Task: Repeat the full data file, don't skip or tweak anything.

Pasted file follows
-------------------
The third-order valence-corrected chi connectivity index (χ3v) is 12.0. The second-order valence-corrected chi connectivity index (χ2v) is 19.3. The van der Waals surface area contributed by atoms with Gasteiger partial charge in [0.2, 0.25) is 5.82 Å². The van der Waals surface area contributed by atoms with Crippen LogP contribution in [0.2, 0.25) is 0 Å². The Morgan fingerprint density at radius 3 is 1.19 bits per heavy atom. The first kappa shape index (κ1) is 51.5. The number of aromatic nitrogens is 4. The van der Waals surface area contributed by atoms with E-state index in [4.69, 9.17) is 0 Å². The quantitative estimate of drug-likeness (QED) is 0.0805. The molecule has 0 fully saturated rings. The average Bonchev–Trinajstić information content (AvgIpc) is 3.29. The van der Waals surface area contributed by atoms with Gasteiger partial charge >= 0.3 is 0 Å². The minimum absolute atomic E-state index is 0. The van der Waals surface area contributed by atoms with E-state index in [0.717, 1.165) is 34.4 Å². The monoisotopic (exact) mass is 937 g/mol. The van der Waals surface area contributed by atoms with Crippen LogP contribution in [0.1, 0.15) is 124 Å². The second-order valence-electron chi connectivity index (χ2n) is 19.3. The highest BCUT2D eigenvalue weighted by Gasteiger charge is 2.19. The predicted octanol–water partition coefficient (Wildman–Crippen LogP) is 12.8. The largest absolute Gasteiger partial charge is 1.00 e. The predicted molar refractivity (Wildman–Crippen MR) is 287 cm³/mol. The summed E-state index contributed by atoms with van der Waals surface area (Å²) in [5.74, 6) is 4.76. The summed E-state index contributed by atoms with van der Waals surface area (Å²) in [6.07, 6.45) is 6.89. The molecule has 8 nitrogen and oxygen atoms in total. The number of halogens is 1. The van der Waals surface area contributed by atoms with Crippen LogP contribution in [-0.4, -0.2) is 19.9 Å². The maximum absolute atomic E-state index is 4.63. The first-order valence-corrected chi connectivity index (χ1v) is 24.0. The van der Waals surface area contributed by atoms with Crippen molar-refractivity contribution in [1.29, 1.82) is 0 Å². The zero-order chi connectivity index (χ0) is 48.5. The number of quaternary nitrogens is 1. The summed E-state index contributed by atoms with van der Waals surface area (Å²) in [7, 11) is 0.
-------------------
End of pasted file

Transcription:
The third-order valence-corrected chi connectivity index (χ3v) is 12.0. The second-order valence-corrected chi connectivity index (χ2v) is 19.3. The van der Waals surface area contributed by atoms with Gasteiger partial charge in [0.2, 0.25) is 5.82 Å². The van der Waals surface area contributed by atoms with Crippen LogP contribution in [0.2, 0.25) is 0 Å². The Morgan fingerprint density at radius 3 is 1.19 bits per heavy atom. The first kappa shape index (κ1) is 51.5. The number of aromatic nitrogens is 4. The van der Waals surface area contributed by atoms with E-state index in [4.69, 9.17) is 0 Å². The quantitative estimate of drug-likeness (QED) is 0.0805. The molecule has 0 fully saturated rings. The average Bonchev–Trinajstić information content (AvgIpc) is 3.29. The van der Waals surface area contributed by atoms with Gasteiger partial charge >= 0.3 is 0 Å². The minimum absolute atomic E-state index is 0. The van der Waals surface area contributed by atoms with E-state index in [0.717, 1.165) is 34.4 Å². The monoisotopic (exact) mass is 937 g/mol. The van der Waals surface area contributed by atoms with Crippen LogP contribution in [0.1, 0.15) is 124 Å². The second-order valence-electron chi connectivity index (χ2n) is 19.3. The highest BCUT2D eigenvalue weighted by Gasteiger charge is 2.19. The predicted octanol–water partition coefficient (Wildman–Crippen LogP) is 12.8. The largest absolute Gasteiger partial charge is 1.00 e. The predicted molar refractivity (Wildman–Crippen MR) is 287 cm³/mol. The summed E-state index contributed by atoms with van der Waals surface area (Å²) in [5.74, 6) is 4.76. The summed E-state index contributed by atoms with van der Waals surface area (Å²) in [6.07, 6.45) is 6.89. The molecule has 8 nitrogen and oxygen atoms in total. The number of halogens is 1. The van der Waals surface area contributed by atoms with Crippen LogP contribution in [-0.4, -0.2) is 19.9 Å². The maximum absolute atomic E-state index is 4.63. The first-order valence-corrected chi connectivity index (χ1v) is 24.0. The van der Waals surface area contributed by atoms with Crippen molar-refractivity contribution in [1.29, 1.82) is 0 Å². The zero-order chi connectivity index (χ0) is 48.5. The number of quaternary nitrogens is 1. The summed E-state index contributed by atoms with van der Waals surface area (Å²) in [7, 11) is 0.